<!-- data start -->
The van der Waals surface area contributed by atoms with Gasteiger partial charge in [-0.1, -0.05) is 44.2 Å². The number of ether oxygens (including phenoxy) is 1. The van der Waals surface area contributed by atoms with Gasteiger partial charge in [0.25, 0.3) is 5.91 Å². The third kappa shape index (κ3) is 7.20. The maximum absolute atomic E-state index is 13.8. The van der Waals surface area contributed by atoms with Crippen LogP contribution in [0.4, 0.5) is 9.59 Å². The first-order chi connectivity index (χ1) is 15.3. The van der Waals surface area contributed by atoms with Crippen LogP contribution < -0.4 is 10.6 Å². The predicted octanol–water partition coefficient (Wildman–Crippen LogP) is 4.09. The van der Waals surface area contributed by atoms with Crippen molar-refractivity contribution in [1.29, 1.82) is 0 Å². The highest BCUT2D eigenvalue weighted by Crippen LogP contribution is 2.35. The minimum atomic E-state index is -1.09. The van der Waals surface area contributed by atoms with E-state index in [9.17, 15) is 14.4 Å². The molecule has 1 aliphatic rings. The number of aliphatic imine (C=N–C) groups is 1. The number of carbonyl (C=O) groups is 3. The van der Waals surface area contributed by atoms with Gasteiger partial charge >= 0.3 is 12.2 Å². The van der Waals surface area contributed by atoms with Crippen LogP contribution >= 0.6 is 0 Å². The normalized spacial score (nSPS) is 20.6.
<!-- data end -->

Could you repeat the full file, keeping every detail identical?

The van der Waals surface area contributed by atoms with Gasteiger partial charge in [-0.1, -0.05) is 44.2 Å². The number of ether oxygens (including phenoxy) is 1. The van der Waals surface area contributed by atoms with Gasteiger partial charge in [0.25, 0.3) is 5.91 Å². The third kappa shape index (κ3) is 7.20. The maximum absolute atomic E-state index is 13.8. The van der Waals surface area contributed by atoms with Crippen LogP contribution in [0.4, 0.5) is 9.59 Å². The first-order chi connectivity index (χ1) is 15.3. The van der Waals surface area contributed by atoms with Crippen LogP contribution < -0.4 is 10.6 Å². The predicted octanol–water partition coefficient (Wildman–Crippen LogP) is 4.09. The van der Waals surface area contributed by atoms with Crippen molar-refractivity contribution in [1.29, 1.82) is 0 Å². The highest BCUT2D eigenvalue weighted by Crippen LogP contribution is 2.35. The minimum atomic E-state index is -1.09. The van der Waals surface area contributed by atoms with E-state index in [9.17, 15) is 14.4 Å². The molecule has 1 aliphatic rings. The number of aliphatic imine (C=N–C) groups is 1. The number of carbonyl (C=O) groups is 3. The van der Waals surface area contributed by atoms with Gasteiger partial charge >= 0.3 is 12.2 Å². The van der Waals surface area contributed by atoms with Crippen LogP contribution >= 0.6 is 0 Å². The normalized spacial score (nSPS) is 20.6.